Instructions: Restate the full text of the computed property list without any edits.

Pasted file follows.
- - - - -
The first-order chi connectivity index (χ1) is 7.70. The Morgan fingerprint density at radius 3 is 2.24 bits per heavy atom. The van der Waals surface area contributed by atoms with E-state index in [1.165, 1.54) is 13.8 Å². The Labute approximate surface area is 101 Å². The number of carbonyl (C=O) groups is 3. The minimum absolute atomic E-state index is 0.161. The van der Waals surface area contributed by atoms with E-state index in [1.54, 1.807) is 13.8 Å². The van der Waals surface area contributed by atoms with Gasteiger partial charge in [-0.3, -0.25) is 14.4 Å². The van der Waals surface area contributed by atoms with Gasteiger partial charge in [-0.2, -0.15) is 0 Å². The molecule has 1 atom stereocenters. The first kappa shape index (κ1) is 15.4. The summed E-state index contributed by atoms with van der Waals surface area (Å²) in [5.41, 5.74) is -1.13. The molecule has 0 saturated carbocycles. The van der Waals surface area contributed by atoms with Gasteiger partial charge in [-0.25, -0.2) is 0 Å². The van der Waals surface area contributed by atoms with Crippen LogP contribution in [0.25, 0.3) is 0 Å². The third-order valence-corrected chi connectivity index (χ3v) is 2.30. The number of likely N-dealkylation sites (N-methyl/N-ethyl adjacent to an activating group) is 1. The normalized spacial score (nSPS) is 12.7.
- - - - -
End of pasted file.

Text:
The first-order chi connectivity index (χ1) is 7.70. The Morgan fingerprint density at radius 3 is 2.24 bits per heavy atom. The van der Waals surface area contributed by atoms with E-state index in [1.165, 1.54) is 13.8 Å². The Labute approximate surface area is 101 Å². The number of carbonyl (C=O) groups is 3. The minimum absolute atomic E-state index is 0.161. The van der Waals surface area contributed by atoms with E-state index in [1.54, 1.807) is 13.8 Å². The van der Waals surface area contributed by atoms with Gasteiger partial charge in [-0.3, -0.25) is 14.4 Å². The van der Waals surface area contributed by atoms with Gasteiger partial charge in [-0.2, -0.15) is 0 Å². The molecule has 1 atom stereocenters. The first kappa shape index (κ1) is 15.4. The summed E-state index contributed by atoms with van der Waals surface area (Å²) in [5.41, 5.74) is -1.13. The molecule has 0 saturated carbocycles. The van der Waals surface area contributed by atoms with Gasteiger partial charge in [-0.25, -0.2) is 0 Å². The van der Waals surface area contributed by atoms with Crippen LogP contribution in [0.25, 0.3) is 0 Å². The third-order valence-corrected chi connectivity index (χ3v) is 2.30. The number of likely N-dealkylation sites (N-methyl/N-ethyl adjacent to an activating group) is 1. The normalized spacial score (nSPS) is 12.7.